The Dow Jones Industrial Average (DJINDICES:^DJI) may be taking a breather from its comeback session yesterday, losing most of its early 27-point gain within the first hour of trading. Even with the upward trajectory of Microsoft (NASDAQ:MSFT) this morning, the Dow has stayed mostly in the red, though it is beginning to show signs of life mid-morning.

The big news of the day is sending Microsoft's stock through the roof: CEO Steve Ballmer has announced his plan to retire within the next 12 months. Investors are obviously delighted with this news, and Microsoft's stock has gained well over 7%.

There is a little intrigue around this announcement, as well -- Ballmer had previously said that he would not retire until sometime around 2017 or 2018. In his email to employees, Ballmer said that he felt Microsoft needed a CEO for the "longer term," and that he was leaving "in the best interests of the company I love."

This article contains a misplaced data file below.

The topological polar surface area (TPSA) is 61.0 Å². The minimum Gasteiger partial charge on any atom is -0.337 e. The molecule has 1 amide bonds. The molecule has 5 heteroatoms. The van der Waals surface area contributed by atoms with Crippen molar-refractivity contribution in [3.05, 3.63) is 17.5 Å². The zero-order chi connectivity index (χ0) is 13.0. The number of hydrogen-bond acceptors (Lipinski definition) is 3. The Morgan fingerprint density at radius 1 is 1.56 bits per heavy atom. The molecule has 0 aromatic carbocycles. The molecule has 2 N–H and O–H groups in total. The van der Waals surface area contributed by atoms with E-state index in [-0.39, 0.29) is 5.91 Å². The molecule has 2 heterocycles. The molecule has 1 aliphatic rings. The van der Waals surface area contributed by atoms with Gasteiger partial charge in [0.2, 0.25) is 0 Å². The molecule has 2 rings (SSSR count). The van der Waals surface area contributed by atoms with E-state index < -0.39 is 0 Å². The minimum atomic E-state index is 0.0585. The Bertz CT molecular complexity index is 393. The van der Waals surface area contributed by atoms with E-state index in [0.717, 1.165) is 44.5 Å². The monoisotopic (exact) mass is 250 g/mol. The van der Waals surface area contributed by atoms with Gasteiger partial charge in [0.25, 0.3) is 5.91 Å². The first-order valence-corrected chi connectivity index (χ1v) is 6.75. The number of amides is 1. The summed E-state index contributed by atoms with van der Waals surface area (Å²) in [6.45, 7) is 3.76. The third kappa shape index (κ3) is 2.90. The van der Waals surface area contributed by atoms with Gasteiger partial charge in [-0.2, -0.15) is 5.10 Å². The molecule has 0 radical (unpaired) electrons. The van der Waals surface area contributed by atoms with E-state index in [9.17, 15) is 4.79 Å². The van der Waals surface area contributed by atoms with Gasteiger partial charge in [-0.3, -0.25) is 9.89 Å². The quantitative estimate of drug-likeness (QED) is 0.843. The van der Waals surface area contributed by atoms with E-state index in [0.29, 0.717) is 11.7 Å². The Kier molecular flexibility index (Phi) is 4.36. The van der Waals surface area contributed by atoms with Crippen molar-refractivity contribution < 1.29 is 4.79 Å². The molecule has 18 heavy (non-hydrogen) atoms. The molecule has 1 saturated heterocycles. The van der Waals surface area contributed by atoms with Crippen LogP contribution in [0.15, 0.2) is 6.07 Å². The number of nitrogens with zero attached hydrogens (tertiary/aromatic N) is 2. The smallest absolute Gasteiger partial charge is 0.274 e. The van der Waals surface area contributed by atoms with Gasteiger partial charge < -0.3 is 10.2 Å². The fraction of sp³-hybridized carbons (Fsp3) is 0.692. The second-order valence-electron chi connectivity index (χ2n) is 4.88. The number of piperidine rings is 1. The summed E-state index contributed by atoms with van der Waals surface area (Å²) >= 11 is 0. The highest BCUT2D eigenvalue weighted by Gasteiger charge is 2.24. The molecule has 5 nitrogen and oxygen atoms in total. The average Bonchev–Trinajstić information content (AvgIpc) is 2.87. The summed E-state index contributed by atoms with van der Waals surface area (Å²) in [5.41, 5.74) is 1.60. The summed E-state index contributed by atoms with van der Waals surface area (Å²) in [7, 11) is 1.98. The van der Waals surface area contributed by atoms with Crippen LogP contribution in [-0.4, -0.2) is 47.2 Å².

Though no other stock in the Dow can match the moves from Microsoft, giant semiconductor chip maker Intel (NASDAQ:INTC) has risen over 1% so far today. Earlier this week, the company announced a bunch of new product launches in the last quarter of this year and into 2014, including two new tablet platforms and a new smartphone.

Speaking of tech giants, Hewlett-Packard (NYSE:HPQ) is continuing to sink today, as its sub-par earnings report and doomsday predictions regarding growth for the coming year set the stage for a continuing downward spiral.

On the housing front, the government released new home sales numbers for July in which the seasonally adjusted annual rate was determined to be just 394,000, coming in well under the forecasted 475,000, or the 485,000 that the market was expecting.

Fool contributor Amanda Alix has no position in any stocks mentioned. The Motley Fool recommends Intel. The Motley Fool owns shares of Intel and Microsoft. Try any of our Foolish newsletter services free for 30 days. We Fools may not all hold the same opinions, but we all believe that considering a diverse range of insights makes us better investors. The Motley Fool has a disclosure policy.